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Climate change is our greatest threat – but could China save the planet?

Professor Richard Fielding, public health expert from HKU, talked about climate destabilisation at the FCC Professor Richard Fielding, public health expert from HKU, talked about climate destabilisation at the FCC

Climate destabilisation is the most important threat our species has faced – and China, the world’s biggest polluter, could be the country to turn it around, according to public health expert Richard Fielding.

As the Earth continues to get warmer,  the effects of climate change are not only apparent in the Earth’s more extreme weather events – they can also be linked to social and economic breakdown, and in extreme circumstances, civil war, he said during his club lunch talk entitled The Health Effects of Climate Destabilisation on December 5.

Professor Fielding, of Hong Kong University’s public health department, gave an example of how population displacements caused by climate disruption – in this case, drought – had preceded the 2011 uprising which led to the Syrian war after wheat and rice prices doubled as crops were destroyed following a prolonged period of no rain. Such pressure on societies leads to common psychosocial consequences including post-traumatic stress, mental illness, discrimination and vilification, unemployment and suicide. He cited recent India’s devastating heatwave as a factor in the rise in suicides in the country.

He pointed to another deadly heatwave – of 2013, which claimed 35,000 lives across Europe – as an example of how extreme weather incidents are becoming more commonplace. Where a heatwave such as that would ordinarily be predicted to happen every 100 years, he said this type of severe weather event could now happen every 20-30 years as the Earth continues to heat up.

And he warned that the global threat would not subside until governments took climate change seriously and imposed taxes on polluting projects including proposed new airport runways like those in for Hong Kong International Airport and London’s Heathrow.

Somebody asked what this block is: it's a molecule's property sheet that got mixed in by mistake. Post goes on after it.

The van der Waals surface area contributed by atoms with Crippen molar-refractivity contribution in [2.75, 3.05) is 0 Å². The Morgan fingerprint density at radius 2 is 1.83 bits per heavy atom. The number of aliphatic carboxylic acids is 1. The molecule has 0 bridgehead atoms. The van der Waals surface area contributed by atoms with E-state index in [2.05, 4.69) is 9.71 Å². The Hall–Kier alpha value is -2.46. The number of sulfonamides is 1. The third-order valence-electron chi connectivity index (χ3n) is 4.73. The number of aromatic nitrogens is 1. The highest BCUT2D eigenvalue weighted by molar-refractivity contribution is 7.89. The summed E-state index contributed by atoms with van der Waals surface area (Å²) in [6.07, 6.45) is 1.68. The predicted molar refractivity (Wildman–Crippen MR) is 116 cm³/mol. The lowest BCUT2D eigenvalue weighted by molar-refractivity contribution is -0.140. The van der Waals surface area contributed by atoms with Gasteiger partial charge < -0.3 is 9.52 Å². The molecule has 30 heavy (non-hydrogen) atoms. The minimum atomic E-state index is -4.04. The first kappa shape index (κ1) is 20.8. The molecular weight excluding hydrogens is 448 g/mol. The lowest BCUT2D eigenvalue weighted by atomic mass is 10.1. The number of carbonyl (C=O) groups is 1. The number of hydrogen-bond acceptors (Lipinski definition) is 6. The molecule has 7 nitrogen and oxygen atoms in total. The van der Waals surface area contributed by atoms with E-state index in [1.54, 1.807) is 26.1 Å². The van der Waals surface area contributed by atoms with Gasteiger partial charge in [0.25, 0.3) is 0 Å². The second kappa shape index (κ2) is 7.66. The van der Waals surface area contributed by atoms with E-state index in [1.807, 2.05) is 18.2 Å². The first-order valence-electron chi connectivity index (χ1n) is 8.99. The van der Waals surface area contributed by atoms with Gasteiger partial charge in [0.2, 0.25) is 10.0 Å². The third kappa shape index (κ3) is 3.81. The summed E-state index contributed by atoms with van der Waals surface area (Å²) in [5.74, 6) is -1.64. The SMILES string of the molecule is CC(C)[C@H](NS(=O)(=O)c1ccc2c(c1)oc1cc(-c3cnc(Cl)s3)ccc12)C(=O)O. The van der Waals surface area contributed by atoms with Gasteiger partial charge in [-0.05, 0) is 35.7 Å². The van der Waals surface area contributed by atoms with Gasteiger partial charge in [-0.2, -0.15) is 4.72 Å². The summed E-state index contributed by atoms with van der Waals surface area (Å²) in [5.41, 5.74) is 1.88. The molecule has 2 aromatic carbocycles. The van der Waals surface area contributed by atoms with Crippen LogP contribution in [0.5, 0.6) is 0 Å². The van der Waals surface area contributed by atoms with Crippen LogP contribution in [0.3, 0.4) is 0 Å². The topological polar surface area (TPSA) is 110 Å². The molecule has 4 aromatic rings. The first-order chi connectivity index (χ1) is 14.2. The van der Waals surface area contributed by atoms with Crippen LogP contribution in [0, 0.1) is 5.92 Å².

“I do not see a great many grounds for optimism,” he said, adding that US president-elect Donald Trump’s appointment of climate-skeptic Myron Ebell to lead the Environmental Protection Agency transition team was akin to “putting a paedophile in charge of a kindergarten”.

On a more positive note Professor Fielding said that he believed China would be “surprising people” in the fight to reduce climate change, largely because “in 2015 it installed more renewable capacity than the rest of the world put together,” adding that single party states would have more success than democratically elected governments where there are more political obstacles.

And what can we do in Hong Kong to try to slow down climate change? Don’t fly or take a car journey unless you have to, and try to buy fewer clothes and shoes.

“Very difficult to do, especially in a place like Hong Kong where we’re encouraged to buy,” he said.

Chris Patten: Pro-independence antics are making a mockery of Hong Kong’s democracy campaign

Chris Patten talking at the FCC about Trump, Brexit and Hong Kong democracy Chris Patten talking at the FCC about Trump, Brexit and Hong Kong democracy

Former Hong Kong Governor Chris Patten today blasted those who ‘make a mockery’ of Hong Kong’s democracy movement and said it would be a tragedy if democracy campaigners lost the moral high ground because of the antics of some of those seeking independence for the city.

Speaking at a sold-out lunch at the city’s Foreign Correspondents’ Club, Lord Patten castigated the young pro-independence lawmakers who refused to swear allegiance to China after being elected to the the Legislative Council, stating “taking an oath is a serious business”.

“I think two years ago many brave young people in Hong Kong established moral high ground about democracy in governance and I think it would be a tragedy if that high ground was lost because of the antics about so-called independence for Hong Kong,” he said.